Conditioning therapy and allogeneic GVHD prophylaxis
The Cy/TBI conditioning regimen included Cy 60 mg/kg/d on days –7 and –6, and TBI 165 cGy twice daily on days –4 to –1; Bu/Cy included oral Bu 1 mg/kg per dose given 4 times daily on days –7 to –4 and Cy 60 mg/kg per day on days –3 and –2. Infusion of hematopoietic cells from the allogeneic donor was performed on day 0, with study drug administration beginning at least 2 hours after the final graft infusion.
Prophylaxis against aGVHD consisted of methotrexate (15 mg/m2, IV bolus on day +1; and methotrexate 10 mg/m2, IV bolus on days 3, 6, and 11) and cyclosporine A (University of Minnesota) or tacrolimus (University of Michigan) starting at day –3. In the absence of aGVHD, tacrolimus or cyclosporin A was tapered by 10% per week beginning on day 60. In some patients, as is currently clinical practice, day 11 methotrexate was not administered according to the status of the patient but by physician discretion.
Filgrastim was administered at 5 μg/kg per day from 24 hours after transplantation until neutrophil recovery (absolute neutrophil count [ANC] ≥ 1 × 109/L for 3 consecutive days, or ≥ 10 × 109/L for 1 day, whichever occurred first).
Patients who discontinued study drug for reasons other than an event of DLT were replaced and were not considered in escalating the dose for the next cohort (phase 1 portion of the study). Although data were checked before dose escalation, the 2 centers continued to randomly assign patients at the current dose. Data for all patients randomly assigned and who received a transplant were used in all other analyses (intent-to-treat). Placebo groups from the 3 cohorts were combined, whereas patients who received palifermin were analyzed for each cohort individually and combined. Safety parameters, including DLTs, were tabulated by body system, severity, and investigator-determined relation to study drug. Comparisons of patients who received palifermin to those who received placebo included analysis by grade of adverse event and preparative regimen as well as the incidence, duration, and severity of aGVHD and mucositis. Treatment group differences in frequencies were tested by the Cochran-Mantel-Haenszel method, and means of severity grades were tested by the t test, all stratified by center.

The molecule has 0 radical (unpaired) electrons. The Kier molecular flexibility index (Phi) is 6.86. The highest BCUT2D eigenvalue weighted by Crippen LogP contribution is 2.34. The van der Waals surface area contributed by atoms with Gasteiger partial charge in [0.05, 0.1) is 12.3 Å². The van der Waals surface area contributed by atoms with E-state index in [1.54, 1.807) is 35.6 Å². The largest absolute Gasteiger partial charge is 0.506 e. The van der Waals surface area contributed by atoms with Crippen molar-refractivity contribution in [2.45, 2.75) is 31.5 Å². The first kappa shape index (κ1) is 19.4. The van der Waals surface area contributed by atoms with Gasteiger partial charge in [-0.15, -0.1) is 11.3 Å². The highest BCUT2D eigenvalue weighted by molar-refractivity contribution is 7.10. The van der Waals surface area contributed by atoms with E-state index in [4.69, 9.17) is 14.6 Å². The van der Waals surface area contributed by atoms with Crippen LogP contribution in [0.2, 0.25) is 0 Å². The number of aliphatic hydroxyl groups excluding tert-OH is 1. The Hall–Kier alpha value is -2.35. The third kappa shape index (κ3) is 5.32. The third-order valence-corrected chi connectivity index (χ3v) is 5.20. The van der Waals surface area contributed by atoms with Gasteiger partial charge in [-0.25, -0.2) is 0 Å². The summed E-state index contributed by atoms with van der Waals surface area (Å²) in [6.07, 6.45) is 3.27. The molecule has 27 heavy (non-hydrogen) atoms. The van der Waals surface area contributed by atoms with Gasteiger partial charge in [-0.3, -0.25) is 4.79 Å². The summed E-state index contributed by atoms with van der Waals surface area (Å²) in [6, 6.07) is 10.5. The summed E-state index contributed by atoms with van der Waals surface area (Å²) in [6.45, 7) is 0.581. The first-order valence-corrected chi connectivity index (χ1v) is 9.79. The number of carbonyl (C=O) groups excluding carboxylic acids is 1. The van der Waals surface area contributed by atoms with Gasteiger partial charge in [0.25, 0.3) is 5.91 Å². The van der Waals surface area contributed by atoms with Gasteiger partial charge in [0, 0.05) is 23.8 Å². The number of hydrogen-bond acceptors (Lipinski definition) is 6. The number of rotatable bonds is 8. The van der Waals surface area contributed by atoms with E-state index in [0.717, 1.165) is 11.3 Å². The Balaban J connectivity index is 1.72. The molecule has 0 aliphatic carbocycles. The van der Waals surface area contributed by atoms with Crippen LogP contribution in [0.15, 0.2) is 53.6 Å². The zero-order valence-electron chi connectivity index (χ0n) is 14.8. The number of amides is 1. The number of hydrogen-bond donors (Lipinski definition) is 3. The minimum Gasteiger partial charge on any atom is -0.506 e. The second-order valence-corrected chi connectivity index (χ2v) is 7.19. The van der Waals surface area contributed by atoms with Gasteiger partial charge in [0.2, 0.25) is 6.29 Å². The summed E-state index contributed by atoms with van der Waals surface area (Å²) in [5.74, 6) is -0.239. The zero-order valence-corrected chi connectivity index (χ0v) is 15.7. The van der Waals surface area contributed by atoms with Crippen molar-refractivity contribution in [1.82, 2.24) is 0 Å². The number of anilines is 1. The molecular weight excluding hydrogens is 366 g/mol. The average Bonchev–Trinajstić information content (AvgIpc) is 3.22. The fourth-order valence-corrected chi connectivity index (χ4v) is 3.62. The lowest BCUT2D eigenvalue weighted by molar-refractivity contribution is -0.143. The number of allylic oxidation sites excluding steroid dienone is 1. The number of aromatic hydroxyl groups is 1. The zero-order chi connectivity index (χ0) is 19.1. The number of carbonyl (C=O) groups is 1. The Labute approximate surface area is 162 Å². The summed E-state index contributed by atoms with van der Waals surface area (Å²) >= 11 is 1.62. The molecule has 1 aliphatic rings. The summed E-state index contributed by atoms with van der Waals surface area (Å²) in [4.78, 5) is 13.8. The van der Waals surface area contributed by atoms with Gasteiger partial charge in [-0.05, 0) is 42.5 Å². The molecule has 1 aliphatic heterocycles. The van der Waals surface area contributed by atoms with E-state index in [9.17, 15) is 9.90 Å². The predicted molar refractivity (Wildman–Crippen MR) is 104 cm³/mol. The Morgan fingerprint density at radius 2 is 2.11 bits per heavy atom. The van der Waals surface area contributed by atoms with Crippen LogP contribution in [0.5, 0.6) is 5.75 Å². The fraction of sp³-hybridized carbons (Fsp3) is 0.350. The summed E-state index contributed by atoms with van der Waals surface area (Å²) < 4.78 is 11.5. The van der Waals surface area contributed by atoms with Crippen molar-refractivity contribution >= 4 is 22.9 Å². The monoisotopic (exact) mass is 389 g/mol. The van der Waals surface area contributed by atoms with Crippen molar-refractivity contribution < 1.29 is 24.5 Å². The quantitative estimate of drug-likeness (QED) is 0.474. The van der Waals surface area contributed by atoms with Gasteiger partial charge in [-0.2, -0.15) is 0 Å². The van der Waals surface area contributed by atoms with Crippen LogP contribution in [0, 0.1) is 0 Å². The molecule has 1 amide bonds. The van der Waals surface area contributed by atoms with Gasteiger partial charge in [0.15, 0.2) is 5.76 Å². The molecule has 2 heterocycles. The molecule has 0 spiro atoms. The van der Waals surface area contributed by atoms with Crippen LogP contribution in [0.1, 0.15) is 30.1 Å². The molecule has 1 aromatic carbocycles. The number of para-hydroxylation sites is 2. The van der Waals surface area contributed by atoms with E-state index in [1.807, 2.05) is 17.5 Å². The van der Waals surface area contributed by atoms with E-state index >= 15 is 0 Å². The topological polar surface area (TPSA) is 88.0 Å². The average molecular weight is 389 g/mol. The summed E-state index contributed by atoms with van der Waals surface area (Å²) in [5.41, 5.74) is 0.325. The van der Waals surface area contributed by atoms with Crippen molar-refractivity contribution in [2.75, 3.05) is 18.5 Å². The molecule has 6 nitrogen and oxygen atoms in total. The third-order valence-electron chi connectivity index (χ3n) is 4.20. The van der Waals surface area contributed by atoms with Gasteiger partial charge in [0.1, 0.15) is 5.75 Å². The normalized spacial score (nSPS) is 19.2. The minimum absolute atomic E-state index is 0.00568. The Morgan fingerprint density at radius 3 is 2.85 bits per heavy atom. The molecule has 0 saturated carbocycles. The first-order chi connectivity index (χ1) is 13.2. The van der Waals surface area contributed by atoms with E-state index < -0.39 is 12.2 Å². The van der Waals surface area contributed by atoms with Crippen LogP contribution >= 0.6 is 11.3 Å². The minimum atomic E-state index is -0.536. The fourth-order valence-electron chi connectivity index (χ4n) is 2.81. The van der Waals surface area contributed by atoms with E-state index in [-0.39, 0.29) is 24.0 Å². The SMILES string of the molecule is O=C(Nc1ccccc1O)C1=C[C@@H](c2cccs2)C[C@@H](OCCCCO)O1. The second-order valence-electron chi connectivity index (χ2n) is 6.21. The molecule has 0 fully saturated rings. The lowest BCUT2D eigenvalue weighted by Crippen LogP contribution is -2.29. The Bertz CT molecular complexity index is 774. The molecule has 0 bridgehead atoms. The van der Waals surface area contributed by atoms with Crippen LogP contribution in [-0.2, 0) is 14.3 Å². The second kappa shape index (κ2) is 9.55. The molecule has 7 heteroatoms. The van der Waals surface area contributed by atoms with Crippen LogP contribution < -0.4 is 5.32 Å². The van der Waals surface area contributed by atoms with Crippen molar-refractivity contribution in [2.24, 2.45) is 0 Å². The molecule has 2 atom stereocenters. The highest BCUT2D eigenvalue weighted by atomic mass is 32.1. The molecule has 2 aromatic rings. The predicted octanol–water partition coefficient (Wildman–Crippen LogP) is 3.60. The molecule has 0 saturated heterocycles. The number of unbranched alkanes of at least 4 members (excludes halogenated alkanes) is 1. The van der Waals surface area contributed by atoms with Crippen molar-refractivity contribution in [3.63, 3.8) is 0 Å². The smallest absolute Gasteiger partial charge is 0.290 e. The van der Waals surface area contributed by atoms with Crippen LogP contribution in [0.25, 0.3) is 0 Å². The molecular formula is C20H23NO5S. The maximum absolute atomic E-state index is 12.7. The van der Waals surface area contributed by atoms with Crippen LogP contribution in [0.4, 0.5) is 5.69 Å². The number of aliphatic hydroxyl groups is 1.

Survival curves were calculated according to the Kaplan-Meier method. Time to relapse, aGVHD, and neutrophil and platelet engraftments were estimated by cumulative incidence, treating nonevent deaths as a competing risk. Point estimates and confidence intervals for study parameters were provided, and treatment groups were compared by the log-rank test. No correction for multiple analyses or comparisons was planned or performed.
Patient demographic and baseline characteristics
One hundred patients were enrolled in this study, 31 patients were randomly assigned to receive placebo and 69 to receive palifermin. Baseline demographic and disease characteristics were balanced between the placebo and palifermin groups, and enrollment was balanced between the centers (Table 1). Patient characteristics were similar in both groups and between test sites.